In the epistle, Paul asks Timothy to bring his coat and books to him next time he sees him.[14]

2 Timothy 2:14-16 contains a number of commands addressed to Paul's co-worker (in the second person) about how one to teach or relate to those in disputes pertaining heresy.[15] The teaching of Paul was regarded authoritative by Gnostic and anti-Gnostic groups alike in the second century, but this epistle stands out firmly and becomes a basis for anti-Gnostic positions.[16]

See also edit

Notes edit

  1. ^ The book is sometimes called the Second Letter of Paul to Timothy, or simply 2 Timothy.[1] It is most commonly abbreviated as "2 Tim."[2]

References edit

  1. ^ ESV Pew Bible. Wheaton, IL: Crossway. 2018. p. 995. ISBN 978-1-4335-6343-0. Archived from the original on June 3, 2021.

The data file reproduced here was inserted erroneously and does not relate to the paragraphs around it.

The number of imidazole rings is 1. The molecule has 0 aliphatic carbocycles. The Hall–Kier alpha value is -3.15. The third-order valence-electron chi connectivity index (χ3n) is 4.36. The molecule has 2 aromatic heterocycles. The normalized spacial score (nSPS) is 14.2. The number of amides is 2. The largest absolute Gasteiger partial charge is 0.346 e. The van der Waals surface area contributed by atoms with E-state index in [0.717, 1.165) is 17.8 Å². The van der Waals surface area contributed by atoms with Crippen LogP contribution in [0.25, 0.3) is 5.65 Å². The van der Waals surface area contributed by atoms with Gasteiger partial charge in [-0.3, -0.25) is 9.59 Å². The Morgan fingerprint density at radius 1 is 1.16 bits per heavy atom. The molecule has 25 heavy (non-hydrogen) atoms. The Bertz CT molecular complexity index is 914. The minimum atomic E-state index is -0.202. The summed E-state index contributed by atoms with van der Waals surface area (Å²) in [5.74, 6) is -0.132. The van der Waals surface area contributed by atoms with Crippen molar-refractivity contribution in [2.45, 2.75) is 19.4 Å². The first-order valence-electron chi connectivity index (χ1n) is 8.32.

2. ^ "Bible Book Abbreviations". Logos Bible Software. Archived from the original on April 21, 2022. Retrieved April 21, 2022.
  3. ^ a b c May, Herbert G.; Metzger, Bruce M. (1977), The New Oxford Annotated Bible with the Apocrypha, pp. 1440, 1446–49.
  4. ^ a b Johnson, Luke Timothy (2001). The First and Second Letters to Timothy. Yale University Press. ISBN 0-300-13988-8.
  5. ^ a b c d Harris, Stephen L. (1985), "The Pastoral Epistles", Understanding the Bible, Palo Alto: Mayfield, pp. 340–45.
  6. ^ a b Jerome Murphy-O'Connor, Paul: A Critical Life, Oxford: Clarendon Press, 1996, pp. 356–359.
  7. ^ Wright, N. T. (2018-02-27). Paul: A Biography. HarperCollins. ISBN 978-0-06-219827-3.
  8. ^ Just, Felix, "New Testament Letter Structure", Catholic Resources.
  9. ^ Collins, Raymond F. (2004), 1 & 2 Timothy and Titus: A Commentary, Westminster John Knox Press, p. 4, ISBN 0-664-22247-1, By the end of the twentieth century New Testament scholarship was virtually unanimous in affirming that the Pastoral Epistles were written some time after Paul's death...As always some scholars dissent from the consensus view.